Poster Presentation Australian Diabetes Society and the Australian Diabetes Educators Association Annual Scientific Meeting 2014

Understanding a bugs’ life in the fat land:  Gut microbiome, obesity and Diabetes (#252)

Holly Kristensen-Walker 1 , Sarang Satoor 1 , Deepak Patil 2 , Mugdha Joglekar 1 , Wilson Wong 1 , Ryan Farr 1 , Anandwardhan A Hardikar 1
  1. The University of Sydney, Camperdown, NSW, Australia
  2. National Centre for Cell Science, Pune, MH, India

Gut microbiota have received attention in the past decade since the discovery of their association with metabolic diseases.  Accumulating evidence, mostly from next generation sequencing analysis of obese and lean gut microbiome has helped in understanding their role for development and pathogenesis of diabetes and obesity.

            The influence of the gut microbiota in modulating gene expression of intestinal epithelial cells has been recognised to be, in part responsible for effects to overall host metabolism. In particular, for their role in influencing intestinal epithelial cell gene expression, short chain fatty acids (SCFAs) - metabolites produced by specific bacteria following fermentation of foodstuff within the gut - have been investigated for their potential to improve host metabolism in the context of obesity and diabetes.  Recent demonstration that butyrate production by specific bacteria in the gut promotes secretion of the incretin hormone, GLP-1, has been attributed to affording advantageous metabolic effects in the face of high fat feeding in mice (1). Our studies with 2 animal models – 1) a novel multigeneration (50 generations) of undernourished (protein and calories) rats (“Thrifty Jerry”) and 2) high fat fed mice that received a SCFA (or saline) delivering osmotic pump to proximal colon, have helped in identifying a potential molecular mechanisms that regulates the development of insulin resistance and obesity.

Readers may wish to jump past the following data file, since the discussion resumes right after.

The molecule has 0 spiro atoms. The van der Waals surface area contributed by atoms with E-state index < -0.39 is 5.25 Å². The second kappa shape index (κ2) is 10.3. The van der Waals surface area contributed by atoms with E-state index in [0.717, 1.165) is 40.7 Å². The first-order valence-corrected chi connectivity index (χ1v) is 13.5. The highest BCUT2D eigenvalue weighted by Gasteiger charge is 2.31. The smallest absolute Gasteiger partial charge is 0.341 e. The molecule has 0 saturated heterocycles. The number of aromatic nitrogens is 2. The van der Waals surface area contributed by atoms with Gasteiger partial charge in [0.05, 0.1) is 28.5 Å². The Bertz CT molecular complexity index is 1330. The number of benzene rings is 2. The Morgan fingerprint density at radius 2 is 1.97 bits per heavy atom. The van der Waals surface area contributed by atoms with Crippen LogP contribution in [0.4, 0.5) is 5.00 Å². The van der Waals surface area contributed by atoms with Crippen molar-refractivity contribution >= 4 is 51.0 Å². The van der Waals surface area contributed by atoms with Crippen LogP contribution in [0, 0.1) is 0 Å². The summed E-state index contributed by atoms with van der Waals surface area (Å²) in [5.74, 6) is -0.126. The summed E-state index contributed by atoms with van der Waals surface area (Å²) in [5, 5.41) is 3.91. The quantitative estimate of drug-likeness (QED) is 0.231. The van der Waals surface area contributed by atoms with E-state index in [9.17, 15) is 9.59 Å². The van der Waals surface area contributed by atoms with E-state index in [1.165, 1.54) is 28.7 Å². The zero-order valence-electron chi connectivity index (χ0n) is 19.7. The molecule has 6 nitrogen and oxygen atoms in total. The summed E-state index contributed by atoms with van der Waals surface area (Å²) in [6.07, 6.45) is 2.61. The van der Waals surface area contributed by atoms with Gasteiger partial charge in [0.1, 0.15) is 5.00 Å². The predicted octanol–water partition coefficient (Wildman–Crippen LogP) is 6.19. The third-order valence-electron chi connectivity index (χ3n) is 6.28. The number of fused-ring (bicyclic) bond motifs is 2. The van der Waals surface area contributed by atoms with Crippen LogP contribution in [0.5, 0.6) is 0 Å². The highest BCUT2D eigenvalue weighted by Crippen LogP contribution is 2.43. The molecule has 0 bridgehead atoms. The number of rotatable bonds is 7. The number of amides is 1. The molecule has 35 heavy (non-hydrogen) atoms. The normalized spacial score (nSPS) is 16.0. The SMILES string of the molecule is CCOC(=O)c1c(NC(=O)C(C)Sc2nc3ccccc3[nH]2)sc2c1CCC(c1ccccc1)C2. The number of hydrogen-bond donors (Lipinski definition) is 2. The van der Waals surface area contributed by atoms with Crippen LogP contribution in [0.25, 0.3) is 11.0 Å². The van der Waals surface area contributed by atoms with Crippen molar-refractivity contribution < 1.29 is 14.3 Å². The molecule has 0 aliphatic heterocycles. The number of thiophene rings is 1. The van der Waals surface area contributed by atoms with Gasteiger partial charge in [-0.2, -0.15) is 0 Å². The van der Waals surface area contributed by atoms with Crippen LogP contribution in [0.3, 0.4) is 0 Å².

Using bioinformatics analysis of our next generation sequencing and metagenome analysis of changes in gut microbiota, with expression of small regulatory RNAs, mRNAs, epigenetic modifications and biochemical measurements of glucose-insulin metabolism, we demonstrate a potential mechanism that underlies development of adiposity and insulin resistance.  We present, for the first time, a life-course metagenome as well as intervention analysis in these rodent models of insulin resistance and adiposity, demonstrating the role of gut microbime in development of metabolic disease.

(1) Yadav, Hariom, et al. "Beneficial Metabolic Effects of a Probiotic via Butyrate-induced GLP-1 Hormone Secretion." Journal of Biological Chemistry 288.35 (2013): 25088-25097.